|Average Weight:||160 lbs.|
|Eye Color:||Brown (exclusively)|
|Country of Origin:||Ruthmarna|
At A Glance
Dwarves are not the exclusive race in Ruthmarna, though they definitely outnumber all other resident races including humans by a wide margin. The exact number is unknown, but the Dwarven population throughout the region is from 200,000 to 500,000. Whereas the humans (who are the only noteworthy minority in Ruthmarna) live aboveground in mountainous villages, a vast number of the dwarves are subterranean or semi- subterranean folk with a curious adaptation to the rigors of life in the inhospitable clime.
Cities and Villages
There is a surprising mix of aboveground and underground establishments that the dwarves call home, but they are much more intertwined than most foreigners would imagine. Usually, there are aboveground villages filled with a mixture of dwarves and humans, and then directly under them larger underground dwarven communities. This organization is discussed in-depth and is integral to the society of the dwarves on the whole, as the dwarven community has countless intricacies that rival their famed stonework. Aboveground cities are usually very basic affairs, the usual wooden buildings with banks and markets and inns and the like. However, underground cities have a much more unique and interesting history. Underground dwarven communities have become magnificent underground cities as dwarves have toiled under the earth for centuries. What began as rough-hewn passages eventually became grand halls with pillars, statuary, friezes, and other architectural adornments as dwarven stoneworkers have improved them. This is largely due to the recent renaissance that has come along with the relatively recent arrival of the Arangothians, which allowed the dwarves to largely ignore population control and focus on the more grand factors within their society.
The chief activities of the dwarves are mining, metalcraft and artisanship, but also animal husbandry, small-time horticultural farming, and to a lesser extent, hunting.
Agriculture and Hunting
Many dwarves lead a seasonal existence – meaning that they spend their summers aboveground, tending their flocks of sheep and goats – the only livestock suited to the mountainous habitat and retreat to winter in the caves. Large-scale agriculture on the terraced meadows is nearly impossible, but the seasonal dwellers often manage to harvest enough hay and wild grasses growing throughout Ruthmarna over the summer seasons in order to keep their livestock fed throughout the winter. This takes a lot of work and one will find most aboveground dwarves to be insurmountably busy. The semiannual driving of the flock is a major dwarven event – as hundreds of livestock are driven from the caves to the pasture lands when the weather turns warm enough in the spring – and back into the caves after the harvest wind has blown and the season turns to early autumn. The aboveground dwarves often have temporary settlements established each time that they abandon once it's time to go under.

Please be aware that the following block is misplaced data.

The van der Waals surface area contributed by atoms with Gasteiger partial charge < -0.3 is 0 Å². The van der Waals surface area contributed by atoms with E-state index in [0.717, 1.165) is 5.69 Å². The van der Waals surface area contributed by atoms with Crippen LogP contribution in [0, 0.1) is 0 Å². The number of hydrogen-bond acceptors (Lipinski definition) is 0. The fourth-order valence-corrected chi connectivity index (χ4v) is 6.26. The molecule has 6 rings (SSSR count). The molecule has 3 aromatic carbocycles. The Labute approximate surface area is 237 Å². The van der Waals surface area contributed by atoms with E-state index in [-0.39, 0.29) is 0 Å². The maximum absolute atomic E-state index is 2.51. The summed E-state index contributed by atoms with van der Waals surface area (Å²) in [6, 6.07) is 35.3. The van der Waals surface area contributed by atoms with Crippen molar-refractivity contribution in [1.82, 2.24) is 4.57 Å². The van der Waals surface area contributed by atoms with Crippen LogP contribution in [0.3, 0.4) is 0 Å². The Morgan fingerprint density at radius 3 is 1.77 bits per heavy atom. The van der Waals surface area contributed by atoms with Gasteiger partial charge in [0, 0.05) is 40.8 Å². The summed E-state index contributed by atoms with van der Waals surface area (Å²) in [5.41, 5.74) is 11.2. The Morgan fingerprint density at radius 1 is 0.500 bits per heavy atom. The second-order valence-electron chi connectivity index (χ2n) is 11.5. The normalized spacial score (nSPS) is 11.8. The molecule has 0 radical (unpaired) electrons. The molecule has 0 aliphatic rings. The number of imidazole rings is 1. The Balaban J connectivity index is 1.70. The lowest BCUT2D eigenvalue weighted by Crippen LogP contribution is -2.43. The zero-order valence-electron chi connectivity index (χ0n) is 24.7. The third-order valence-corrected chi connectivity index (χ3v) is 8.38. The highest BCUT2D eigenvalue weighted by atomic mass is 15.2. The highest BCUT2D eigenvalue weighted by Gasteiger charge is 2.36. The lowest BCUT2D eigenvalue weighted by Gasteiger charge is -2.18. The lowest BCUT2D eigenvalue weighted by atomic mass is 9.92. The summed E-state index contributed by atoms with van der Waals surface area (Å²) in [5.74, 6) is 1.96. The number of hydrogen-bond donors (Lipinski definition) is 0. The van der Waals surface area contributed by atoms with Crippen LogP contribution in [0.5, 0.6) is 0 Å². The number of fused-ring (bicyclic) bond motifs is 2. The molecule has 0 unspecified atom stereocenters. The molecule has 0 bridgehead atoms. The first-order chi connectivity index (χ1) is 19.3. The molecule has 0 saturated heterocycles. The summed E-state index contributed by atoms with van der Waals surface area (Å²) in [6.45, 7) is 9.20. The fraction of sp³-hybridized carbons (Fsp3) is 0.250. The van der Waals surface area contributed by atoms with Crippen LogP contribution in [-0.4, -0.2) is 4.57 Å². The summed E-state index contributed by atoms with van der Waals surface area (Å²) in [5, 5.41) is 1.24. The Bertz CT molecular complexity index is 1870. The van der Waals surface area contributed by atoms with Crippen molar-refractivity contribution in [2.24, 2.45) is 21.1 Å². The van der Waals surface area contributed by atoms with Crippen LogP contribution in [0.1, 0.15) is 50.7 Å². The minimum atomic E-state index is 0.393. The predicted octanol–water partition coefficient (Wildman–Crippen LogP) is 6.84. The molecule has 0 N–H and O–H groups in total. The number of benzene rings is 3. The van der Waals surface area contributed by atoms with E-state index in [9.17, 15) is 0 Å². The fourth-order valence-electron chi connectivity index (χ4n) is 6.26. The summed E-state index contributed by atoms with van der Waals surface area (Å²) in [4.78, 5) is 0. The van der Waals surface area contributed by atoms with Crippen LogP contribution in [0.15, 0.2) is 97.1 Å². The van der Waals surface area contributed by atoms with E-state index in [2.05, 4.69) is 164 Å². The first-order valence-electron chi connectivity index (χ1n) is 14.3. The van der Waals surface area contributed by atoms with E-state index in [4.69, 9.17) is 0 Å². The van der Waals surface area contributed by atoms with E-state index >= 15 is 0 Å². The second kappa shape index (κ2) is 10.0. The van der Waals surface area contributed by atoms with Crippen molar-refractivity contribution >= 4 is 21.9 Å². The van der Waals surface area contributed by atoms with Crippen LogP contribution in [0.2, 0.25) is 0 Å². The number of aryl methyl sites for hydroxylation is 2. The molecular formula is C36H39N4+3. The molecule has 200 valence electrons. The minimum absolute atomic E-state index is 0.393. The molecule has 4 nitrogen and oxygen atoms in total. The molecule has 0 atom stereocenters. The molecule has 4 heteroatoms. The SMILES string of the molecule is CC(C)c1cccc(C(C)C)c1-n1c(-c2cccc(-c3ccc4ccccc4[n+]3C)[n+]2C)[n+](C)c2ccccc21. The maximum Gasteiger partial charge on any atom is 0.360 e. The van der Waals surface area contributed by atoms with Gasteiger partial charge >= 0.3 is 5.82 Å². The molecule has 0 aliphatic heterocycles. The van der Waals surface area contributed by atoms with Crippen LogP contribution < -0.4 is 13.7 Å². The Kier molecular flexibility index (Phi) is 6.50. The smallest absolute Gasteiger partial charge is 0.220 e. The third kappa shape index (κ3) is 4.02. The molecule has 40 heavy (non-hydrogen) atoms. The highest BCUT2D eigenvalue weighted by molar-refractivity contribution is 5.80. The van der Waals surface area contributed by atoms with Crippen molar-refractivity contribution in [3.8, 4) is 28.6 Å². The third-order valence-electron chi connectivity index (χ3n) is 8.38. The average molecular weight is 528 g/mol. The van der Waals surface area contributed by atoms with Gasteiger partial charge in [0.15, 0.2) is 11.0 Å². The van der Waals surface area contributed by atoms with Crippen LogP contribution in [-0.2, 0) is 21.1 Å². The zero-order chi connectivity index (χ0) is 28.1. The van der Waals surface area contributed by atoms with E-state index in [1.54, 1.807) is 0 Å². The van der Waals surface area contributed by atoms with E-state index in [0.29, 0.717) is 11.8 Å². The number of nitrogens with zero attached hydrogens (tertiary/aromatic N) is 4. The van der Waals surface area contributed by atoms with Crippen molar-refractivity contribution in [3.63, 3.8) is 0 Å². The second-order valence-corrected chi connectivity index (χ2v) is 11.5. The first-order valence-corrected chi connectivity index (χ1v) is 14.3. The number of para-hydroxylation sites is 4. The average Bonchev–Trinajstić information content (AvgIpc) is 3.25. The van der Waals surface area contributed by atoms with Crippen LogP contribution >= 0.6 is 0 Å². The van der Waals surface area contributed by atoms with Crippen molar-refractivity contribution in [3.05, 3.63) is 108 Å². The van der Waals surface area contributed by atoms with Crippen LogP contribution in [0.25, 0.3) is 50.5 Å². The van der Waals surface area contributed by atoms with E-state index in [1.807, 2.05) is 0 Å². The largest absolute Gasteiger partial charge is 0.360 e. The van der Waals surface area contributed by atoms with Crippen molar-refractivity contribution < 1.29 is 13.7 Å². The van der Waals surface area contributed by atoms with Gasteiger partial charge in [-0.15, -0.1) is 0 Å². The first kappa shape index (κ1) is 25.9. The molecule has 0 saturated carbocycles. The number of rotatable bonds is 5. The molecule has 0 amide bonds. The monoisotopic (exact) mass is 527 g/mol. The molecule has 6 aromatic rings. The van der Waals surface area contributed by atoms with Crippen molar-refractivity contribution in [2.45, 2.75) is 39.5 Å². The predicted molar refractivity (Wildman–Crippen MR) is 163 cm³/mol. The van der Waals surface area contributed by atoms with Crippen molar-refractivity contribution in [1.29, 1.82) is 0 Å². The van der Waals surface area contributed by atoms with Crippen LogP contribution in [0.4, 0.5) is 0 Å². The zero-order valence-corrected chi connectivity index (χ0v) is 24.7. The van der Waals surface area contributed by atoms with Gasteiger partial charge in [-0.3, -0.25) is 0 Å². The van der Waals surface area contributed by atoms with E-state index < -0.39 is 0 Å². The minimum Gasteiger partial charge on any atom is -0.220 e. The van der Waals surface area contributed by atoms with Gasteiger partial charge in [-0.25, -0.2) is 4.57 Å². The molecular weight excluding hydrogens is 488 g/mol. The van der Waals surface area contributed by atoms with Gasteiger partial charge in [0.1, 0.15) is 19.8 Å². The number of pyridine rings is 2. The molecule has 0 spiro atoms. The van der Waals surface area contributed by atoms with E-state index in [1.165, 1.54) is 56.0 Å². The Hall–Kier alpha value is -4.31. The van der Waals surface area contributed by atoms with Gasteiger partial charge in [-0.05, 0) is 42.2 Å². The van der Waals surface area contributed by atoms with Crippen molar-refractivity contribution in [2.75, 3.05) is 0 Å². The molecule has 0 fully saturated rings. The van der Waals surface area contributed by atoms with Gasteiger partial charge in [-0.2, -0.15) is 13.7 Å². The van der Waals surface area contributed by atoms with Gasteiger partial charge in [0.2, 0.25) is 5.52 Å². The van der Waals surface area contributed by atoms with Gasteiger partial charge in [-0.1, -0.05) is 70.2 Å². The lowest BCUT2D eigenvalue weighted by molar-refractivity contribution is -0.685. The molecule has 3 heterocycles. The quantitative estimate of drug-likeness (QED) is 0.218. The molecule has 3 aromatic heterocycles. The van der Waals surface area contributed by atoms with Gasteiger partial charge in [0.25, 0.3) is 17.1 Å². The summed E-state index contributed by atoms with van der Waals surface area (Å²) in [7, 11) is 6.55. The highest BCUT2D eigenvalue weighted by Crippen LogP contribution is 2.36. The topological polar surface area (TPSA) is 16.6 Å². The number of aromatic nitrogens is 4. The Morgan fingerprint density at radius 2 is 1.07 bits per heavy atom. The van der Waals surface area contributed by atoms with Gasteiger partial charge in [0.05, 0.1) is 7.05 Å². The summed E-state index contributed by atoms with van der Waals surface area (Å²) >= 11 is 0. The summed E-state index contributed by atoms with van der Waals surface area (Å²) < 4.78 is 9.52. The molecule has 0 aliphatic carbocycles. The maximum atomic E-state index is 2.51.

There are a tiny number of permanent villages which oftentimes have a somewhat mixed population. Dwarven hunters are the primary providers of food, and they tend to spend their time here and there to ply their profession, stalking and killing wild mountain beasts for meat, hide, and any other parts they can utilize. Hunters are also important as mountaineers and guides for trade caravans.
Dwarven Industry & Business
Regardless of all of these subsistence activities, the Ruthmarnan dwarves do not produce enough food to feed their entire population, thus they must resort to trading with the granaries of Arangoth – and they have quite a lot to trade with. The mineral veins of Ruthmarnan mines are some of the richest this side of the continent – providing the dwarves with a mighty bargaining chip. Many dwarves live underground year round, since mining, smelting, and metalcrafting are such a lucrative industry.
The dwarven proclivity for construction and artisanship makes the quality of their manufactured goods exceed those of other areas of the kingdom. Ruthmarna tools, weapons, mechanisms and decorative jewelry are highly prized throughout the land. The fact that they're sitting on quite a lot of gold also allows the dwarves to enjoy substantial food imports by the King's decree.
Other dwarves that live aboveground the majority of the time are primarily merchants and bankers that dwell in human settlements. There are also representatives of Ruthmarnan merchant houses in Hornath-ul-Marfed, Drache, and Telemenx.
As previously mentioned, the dwarven merchant representatives often dwell aboveground where they would meet with trade dignitaries from all areas of the kingdom. Trade caravans often employ dwarven hunters to guide them through the mountain paths which are infested with deadfalls, crumbling rock, wild beasts, and bandits.
The dwarven undercities are hewn and carved out from the vast rock walls of the huge cavernous network. Entire houses, marketplaces, citadels are created in this fashion with beautiful architectural and engineering work. Making full use of their environment for pragmatism and decoration, one finds the dwarven spaces not cavernous in the traditional sense of dank, stalactice-laden grittiness. Friezes, intricate wall-carvings, sturdy under- and overpasses are abundant. There are food-storing niches and animal holding pens for the winter as well. The dwarven mines are run much like a plantation farm would be in the aboveground world. Ownership and work distribution is based around extended families and guild-clans.